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Author Topic: What would the effect/affect be of hugely increasing the human llife span  (Read 3096 times)

Offline Alan McDougall

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Greeting forum,

I have just finished reading an interesting book by Damien Broderick,, which gave some really good possibilities both pros and cons of science extending the maximum human life span beyond 200 years or even making that statistic the average life span in some near future world

Not just increasing life but maintaining a high quality of life.

This should raise a number of interesting facts dilemmas  etc. in this brave new world,

Who would rule this future rule?

How would genetic diversity be maintained?

Would, should  or could there be a state law that limits how long we live?

These few points are my own and not from the book I just thought I would bounce off the topic with these and see where it goes



Offline akhenaten

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First problems would be too many people and unpredictable economic effects. In my lifetime the world population has nearly quadrupled. My mother had 7 children, my father another 6 or so. I have fathered 3 children, my second wife 4 children, and we have 13 grandchildren. So you see we would quickly run out of space or there would have to be limits on reproducion. For some people I know reproduction is closely linked with their economic activity ie for some young females having a child is both a source of income and a social benefit with regards to obtaining social housing and other financial benefits (this in the UK).
Other wider economic issue refer to "working life" and pensions and the effects of "compound interest" on savings over say 100 years, inflation would get out of control. And the situation I have noticed where it seems the older generation (that's me) more or less have to support the younger generation (our children mainly) even into their 30 and 40's; this situation would worsen. So whereas my generation left home as soon as we could in our mid to late teens and never asked our parents for anything; couples would have children still living at home into their mid or late 60's.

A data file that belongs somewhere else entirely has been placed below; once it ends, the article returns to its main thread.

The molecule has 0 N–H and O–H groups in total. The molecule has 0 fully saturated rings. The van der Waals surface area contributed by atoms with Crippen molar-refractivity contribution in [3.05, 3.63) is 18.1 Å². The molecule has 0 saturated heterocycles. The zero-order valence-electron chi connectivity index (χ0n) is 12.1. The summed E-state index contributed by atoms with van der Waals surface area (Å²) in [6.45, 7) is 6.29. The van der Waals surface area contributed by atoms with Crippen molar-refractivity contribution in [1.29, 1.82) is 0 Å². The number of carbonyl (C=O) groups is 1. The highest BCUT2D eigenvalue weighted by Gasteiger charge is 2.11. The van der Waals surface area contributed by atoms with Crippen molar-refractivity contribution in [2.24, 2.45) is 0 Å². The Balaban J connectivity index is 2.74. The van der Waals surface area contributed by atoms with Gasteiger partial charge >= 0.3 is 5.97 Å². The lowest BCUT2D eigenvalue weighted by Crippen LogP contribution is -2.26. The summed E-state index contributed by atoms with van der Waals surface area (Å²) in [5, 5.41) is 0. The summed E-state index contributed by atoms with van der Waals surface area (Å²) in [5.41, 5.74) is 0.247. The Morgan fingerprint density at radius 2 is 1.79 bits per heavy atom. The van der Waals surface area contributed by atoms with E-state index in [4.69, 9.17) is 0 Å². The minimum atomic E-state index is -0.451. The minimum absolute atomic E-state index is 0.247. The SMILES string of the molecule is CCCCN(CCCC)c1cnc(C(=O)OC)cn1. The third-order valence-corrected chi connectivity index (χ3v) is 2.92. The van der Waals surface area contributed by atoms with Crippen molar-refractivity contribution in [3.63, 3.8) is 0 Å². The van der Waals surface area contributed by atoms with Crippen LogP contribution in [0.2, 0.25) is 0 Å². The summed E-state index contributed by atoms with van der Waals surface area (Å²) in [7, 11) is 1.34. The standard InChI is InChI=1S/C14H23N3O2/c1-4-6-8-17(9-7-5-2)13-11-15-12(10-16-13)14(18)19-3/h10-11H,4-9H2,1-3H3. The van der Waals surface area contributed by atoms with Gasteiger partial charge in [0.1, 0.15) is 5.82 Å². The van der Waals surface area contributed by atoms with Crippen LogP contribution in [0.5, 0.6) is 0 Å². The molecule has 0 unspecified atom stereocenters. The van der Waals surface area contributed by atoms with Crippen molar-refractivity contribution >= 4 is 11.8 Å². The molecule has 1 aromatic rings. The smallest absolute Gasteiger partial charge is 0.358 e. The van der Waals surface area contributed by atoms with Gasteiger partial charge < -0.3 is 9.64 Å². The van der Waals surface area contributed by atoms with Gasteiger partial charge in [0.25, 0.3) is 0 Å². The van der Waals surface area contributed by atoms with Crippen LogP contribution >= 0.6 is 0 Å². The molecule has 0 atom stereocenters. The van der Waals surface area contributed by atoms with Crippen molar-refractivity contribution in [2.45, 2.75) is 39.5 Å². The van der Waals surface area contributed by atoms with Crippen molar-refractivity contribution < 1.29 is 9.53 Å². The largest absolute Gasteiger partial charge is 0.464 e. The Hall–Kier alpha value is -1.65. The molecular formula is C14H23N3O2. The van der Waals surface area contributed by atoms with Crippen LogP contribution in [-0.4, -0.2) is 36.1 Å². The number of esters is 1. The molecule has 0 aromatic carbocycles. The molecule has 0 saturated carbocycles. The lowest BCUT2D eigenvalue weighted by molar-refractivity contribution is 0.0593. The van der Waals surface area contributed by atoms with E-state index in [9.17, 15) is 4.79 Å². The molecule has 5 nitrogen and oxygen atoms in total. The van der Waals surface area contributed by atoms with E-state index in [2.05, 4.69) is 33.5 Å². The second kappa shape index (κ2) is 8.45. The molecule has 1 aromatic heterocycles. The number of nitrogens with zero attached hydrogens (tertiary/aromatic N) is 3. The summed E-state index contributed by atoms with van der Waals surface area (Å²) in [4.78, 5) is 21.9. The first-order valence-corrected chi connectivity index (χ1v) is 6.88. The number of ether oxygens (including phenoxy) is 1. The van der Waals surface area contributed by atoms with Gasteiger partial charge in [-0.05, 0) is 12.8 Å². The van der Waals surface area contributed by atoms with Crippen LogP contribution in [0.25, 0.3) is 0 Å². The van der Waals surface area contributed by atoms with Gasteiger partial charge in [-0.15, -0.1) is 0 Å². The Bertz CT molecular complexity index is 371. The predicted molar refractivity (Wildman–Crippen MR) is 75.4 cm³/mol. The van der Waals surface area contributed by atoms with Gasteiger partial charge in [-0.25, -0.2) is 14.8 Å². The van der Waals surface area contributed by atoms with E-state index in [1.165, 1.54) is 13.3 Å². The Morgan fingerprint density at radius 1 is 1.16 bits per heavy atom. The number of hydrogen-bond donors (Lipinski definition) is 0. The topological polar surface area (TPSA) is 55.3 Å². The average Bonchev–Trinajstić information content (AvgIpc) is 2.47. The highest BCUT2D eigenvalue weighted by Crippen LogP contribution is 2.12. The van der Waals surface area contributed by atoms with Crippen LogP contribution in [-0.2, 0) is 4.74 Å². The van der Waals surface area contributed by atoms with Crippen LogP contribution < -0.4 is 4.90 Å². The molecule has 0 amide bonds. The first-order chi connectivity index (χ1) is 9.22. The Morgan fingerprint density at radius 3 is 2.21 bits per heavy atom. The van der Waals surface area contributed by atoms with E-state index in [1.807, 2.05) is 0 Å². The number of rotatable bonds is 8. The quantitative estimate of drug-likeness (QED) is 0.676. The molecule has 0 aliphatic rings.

Whereas it probably be nice to live to be 200 years old the numbers allowed to do so would have to be limited to a very small number, and I guess they would become very scared of accidents and extremely cautious.


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It's not the length of one's life that's important, it's the quality of the overall contribution that counts......................Ethos

Offline Don_1

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Assuming that a person would still be capable of working until a retirement age of say 150 years, imagine the problems for the younger generation trying to get a job! Imagine what would happen to the cost of property if the financial institutions could get us to pay a mortgage over a period of 100 years. What would happen to our already overcrowded cities? How much more wilderness would we have to turn into farmland? If we were required to retire at the age of, say 120yrs, think of the burden of tax on those at work to pay each individual a pension for up to 80yrs!!!

I think the prospect of such longevity is frightening and unsustainable. It would probably lead to Age Wars.

Anyone makes a film called 'Age Wars' (ahem, are you reading this Mr. G Lucas?) I want a cut of the profits.

I hereby declare copyright to the title 'Age Wars' to be mine, all mine.

Offline RD

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Would, should  or could there be a state law that limits how long we live?

These few points are my own and not from the book I just thought I would bounce off the topic with these and see where it goes

Logan's Run is a novel by William F. Nolan and George Clayton Johnson. Published in 1967, it depicts a dystopian future society in which population and the consumption of resources is managed and maintained in equilibrium by the simple expedience of demanding the death of everyone upon reaching a particular age, thus avoiding the issue of overpopulation.'s_Run

Sorry Don_1 someone has beat you to the "age wars" concept ...

The science fiction novel Holy Fire by Bruce Sterling deals with a future society, in which life expectancy has been expanded to more than two centuries by means of medicine and technology (see transhumanism) to the effect that the gerontocrats wield almost all capital and political power. Adolescents and young (and by modern standards middle-aged) adults live as outsiders with virtually no access to wealth or power.

Offline _Stefan_

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The idea of extending the human lifespan is to keep us in a state of youth for much longer.

I would think that anyone willing to live longer would sacrifice having multiple children.

Certainly many social/economic/political issues will need to be addressed, but why should they prevent us from saving ourselves from death?

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